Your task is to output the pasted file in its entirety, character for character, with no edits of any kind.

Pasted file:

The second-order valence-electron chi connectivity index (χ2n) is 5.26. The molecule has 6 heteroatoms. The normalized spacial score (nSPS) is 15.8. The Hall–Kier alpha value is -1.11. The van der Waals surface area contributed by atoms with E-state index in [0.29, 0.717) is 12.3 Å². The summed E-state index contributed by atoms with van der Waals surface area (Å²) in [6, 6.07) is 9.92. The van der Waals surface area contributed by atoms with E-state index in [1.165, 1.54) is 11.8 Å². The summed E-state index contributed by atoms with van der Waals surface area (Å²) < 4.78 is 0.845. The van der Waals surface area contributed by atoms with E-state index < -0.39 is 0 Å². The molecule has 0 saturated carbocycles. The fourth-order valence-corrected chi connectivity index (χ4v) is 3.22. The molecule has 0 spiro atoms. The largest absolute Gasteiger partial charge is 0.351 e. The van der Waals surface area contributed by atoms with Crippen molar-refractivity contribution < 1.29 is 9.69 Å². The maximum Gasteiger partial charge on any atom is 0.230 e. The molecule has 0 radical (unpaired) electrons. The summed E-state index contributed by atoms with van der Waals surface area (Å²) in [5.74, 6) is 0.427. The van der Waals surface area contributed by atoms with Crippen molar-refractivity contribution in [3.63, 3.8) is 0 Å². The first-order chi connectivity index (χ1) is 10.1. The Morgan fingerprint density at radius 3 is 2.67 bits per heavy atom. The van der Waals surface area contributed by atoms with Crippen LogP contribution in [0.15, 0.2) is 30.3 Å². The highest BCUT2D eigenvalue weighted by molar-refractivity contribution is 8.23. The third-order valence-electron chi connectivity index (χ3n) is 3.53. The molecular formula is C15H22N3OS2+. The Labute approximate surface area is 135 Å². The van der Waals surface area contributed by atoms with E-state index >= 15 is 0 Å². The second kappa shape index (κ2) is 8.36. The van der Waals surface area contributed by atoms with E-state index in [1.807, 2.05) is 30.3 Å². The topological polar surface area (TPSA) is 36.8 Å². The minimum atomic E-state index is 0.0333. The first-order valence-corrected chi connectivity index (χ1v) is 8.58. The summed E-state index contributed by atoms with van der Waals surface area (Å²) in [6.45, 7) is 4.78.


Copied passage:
The second-order valence-electron chi connectivity index (χ2n) is 5.26. The molecule has 6 heteroatoms. The normalized spacial score (nSPS) is 15.8. The Hall–Kier alpha value is -1.11. The van der Waals surface area contributed by atoms with E-state index in [0.29, 0.717) is 12.3 Å². The summed E-state index contributed by atoms with van der Waals surface area (Å²) in [6, 6.07) is 9.92. The van der Waals surface area contributed by atoms with E-state index in [1.165, 1.54) is 11.8 Å². The summed E-state index contributed by atoms with van der Waals surface area (Å²) < 4.78 is 0.845. The van der Waals surface area contributed by atoms with E-state index < -0.39 is 0 Å². The molecule has 0 saturated carbocycles. The fourth-order valence-corrected chi connectivity index (χ4v) is 3.22. The molecule has 0 spiro atoms. The largest absolute Gasteiger partial charge is 0.351 e. The van der Waals surface area contributed by atoms with Crippen molar-refractivity contribution < 1.29 is 9.69 Å². The maximum Gasteiger partial charge on any atom is 0.230 e. The molecule has 0 radical (unpaired) electrons. The summed E-state index contributed by atoms with van der Waals surface area (Å²) in [5.74, 6) is 0.427. The van der Waals surface area contributed by atoms with Crippen molar-refractivity contribution in [3.63, 3.8) is 0 Å². The first-order chi connectivity index (χ1) is 10.1. The Morgan fingerprint density at radius 3 is 2.67 bits per heavy atom. The van der Waals surface area contributed by atoms with Crippen LogP contribution in [0.15, 0.2) is 30.3 Å². The highest BCUT2D eigenvalue weighted by molar-refractivity contribution is 8.23. The third-order valence-electron chi connectivity index (χ3n) is 3.53. The molecular formula is C15H22N3OS2+. The Labute approximate surface area is 135 Å². The van der Waals surface area contributed by atoms with E-state index >= 15 is 0 Å². The second kappa shape index (κ2) is 8.36. The van der Waals surface area contributed by atoms with E-state index in [1.807, 2.05) is 30.3 Å². The topological polar surface area (TPSA) is 36.8 Å². The minimum atomic E-state index is 0.0333. The first-order valence-corrected chi connectivity index (χ1v) is 8.58. The summed E-state index contributed by atoms with van der Waals surface area (Å²) in [6.45, 7) is 4.78.